Now, let it be known: Anha vos astok ki Dothraki. Well, at least not well and not yet. But after a wee 30 minute lesson in the language of Game of Thrones‘ horse lords, we were already performing better than in our previous attempts to learn Spanish and Italian in high school and college. Apparently all one needs to master such a thing — real or fake — is just a little bit of obsession and a really, really good teacher. Luckily for us, we had Nerdist podcast guest David J. Peterson as our guide — the dude who created the damn language in the first place. See, you guys: stuff like this is why Comic-Con is the best.
Peterson has been creating languages since 2000, but is perhaps most well-known for his work in crafting Dothraki and Valyrian for the HBO series, in addition to the Castithan and Irathient languages for Syfy’s Defiance, and the language used by the Dark Elves in Thor: The Dark World. So, y’know, the man’s got some serious Hollywood linguistic chops. It’s no wonder he’s decided to use those skills for our pleasure and create a course to teach the unsullied among us how to talk like a Dothraki in real life.
From Living Language, the Dothraki course comes in two iterations — a guidebook/audio CD and an online course — with a companion app available for iPhones the world over. Several of us journo-types were given a crash course in basic pronunciation interspersed with anecdotes from Peterson’s journey to create the language itself.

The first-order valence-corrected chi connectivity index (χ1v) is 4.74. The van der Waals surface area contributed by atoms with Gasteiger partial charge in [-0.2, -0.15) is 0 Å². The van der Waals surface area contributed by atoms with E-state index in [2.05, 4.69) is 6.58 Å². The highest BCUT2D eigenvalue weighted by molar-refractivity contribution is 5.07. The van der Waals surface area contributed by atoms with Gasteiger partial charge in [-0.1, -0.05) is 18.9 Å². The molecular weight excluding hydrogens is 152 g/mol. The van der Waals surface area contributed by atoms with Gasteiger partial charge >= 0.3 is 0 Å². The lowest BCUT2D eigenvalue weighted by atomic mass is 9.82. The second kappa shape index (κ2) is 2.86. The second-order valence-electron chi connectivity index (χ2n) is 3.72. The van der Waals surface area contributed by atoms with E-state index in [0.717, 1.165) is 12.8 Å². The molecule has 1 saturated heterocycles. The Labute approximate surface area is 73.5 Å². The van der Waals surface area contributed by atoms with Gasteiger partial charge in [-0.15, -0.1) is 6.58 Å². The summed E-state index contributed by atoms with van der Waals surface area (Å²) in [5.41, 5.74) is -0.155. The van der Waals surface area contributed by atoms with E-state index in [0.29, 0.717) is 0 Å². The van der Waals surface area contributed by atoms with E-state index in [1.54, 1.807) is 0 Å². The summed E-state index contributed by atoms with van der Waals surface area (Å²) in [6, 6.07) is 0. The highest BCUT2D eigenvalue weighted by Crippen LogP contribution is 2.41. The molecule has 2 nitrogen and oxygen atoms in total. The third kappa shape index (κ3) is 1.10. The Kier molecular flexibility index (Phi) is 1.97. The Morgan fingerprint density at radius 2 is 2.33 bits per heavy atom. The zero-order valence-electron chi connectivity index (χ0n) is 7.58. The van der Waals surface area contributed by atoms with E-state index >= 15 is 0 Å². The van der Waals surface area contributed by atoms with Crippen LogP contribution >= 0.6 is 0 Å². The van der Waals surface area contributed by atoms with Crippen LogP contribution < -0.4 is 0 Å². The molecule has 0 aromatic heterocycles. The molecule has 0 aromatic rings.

First thing’s first: Dothraki is really freaking hard, you guys. Given that most of you reading this are likely speakers of romance and germanic languages, the hard glottal sounds and serious use of the back of your throat can be a tricky thing to master. But mastery of such business is important when you consider there are over 4,000 words in the Dothraki language. Between the rolling r, the phlegm-y kh (as in Bach), and confounding q (pronounced like a ‘K’ but way, way far in the back of your throat — like “make your tongue touch your uvula” far back), there are plenty of pronunciation challenges when it comes to picking it up. But if you want to survive in Essos, learn it all you must.
The fun thing about it is how much care, consideration, and fun Peterson had in his creation. Heck, he even managed to be a bit progressive with the whole thing, too. “With Dothraki, I decided to have fun with it and eliminate gender distinctions in the grammar,” Peterson explained. “There is no equivalent of he or she — it’s the same word. I thought ‘oh, let’s throw gender equality into the language. Just for fun.'” Also because, ugh, gender pronouns are so 2000-and-late, amirite?
After fumbling through a few attempts to pronounce several words — George R.R. Martin’s particular favorite is the term for mountain, “krazaaj,” and yes each one of those doubled-up vowels gets its own syllable — Peterson commended us on our pronunciation pick-up, giving us a high-five at one point. Which took the edge off of being utterly terrified about getting it wrong.
Some other fun things we learned? There aren’t really any words for “please” and “thank you” because, well, we guess the Dothraki just aren’t into casual pleasantries, and the most offensive swear word the horse folk have? Ifak, which means walker — because lord help you if you can’t ride one of those majestic beasts across the Dothraki Sea.
Guess this means we are — at long last! — on our way to becoming a full-fledged Khaleesi. Whether you say it valar morghulis or ei mahrazhi’th drivoe, one thing is for certain: the languages of Game of Thrones will likely live on long after all those men go and die.
The Dothraki course from Living Language hits our Realm on October 7th, 2014. Who’s going to learn with us?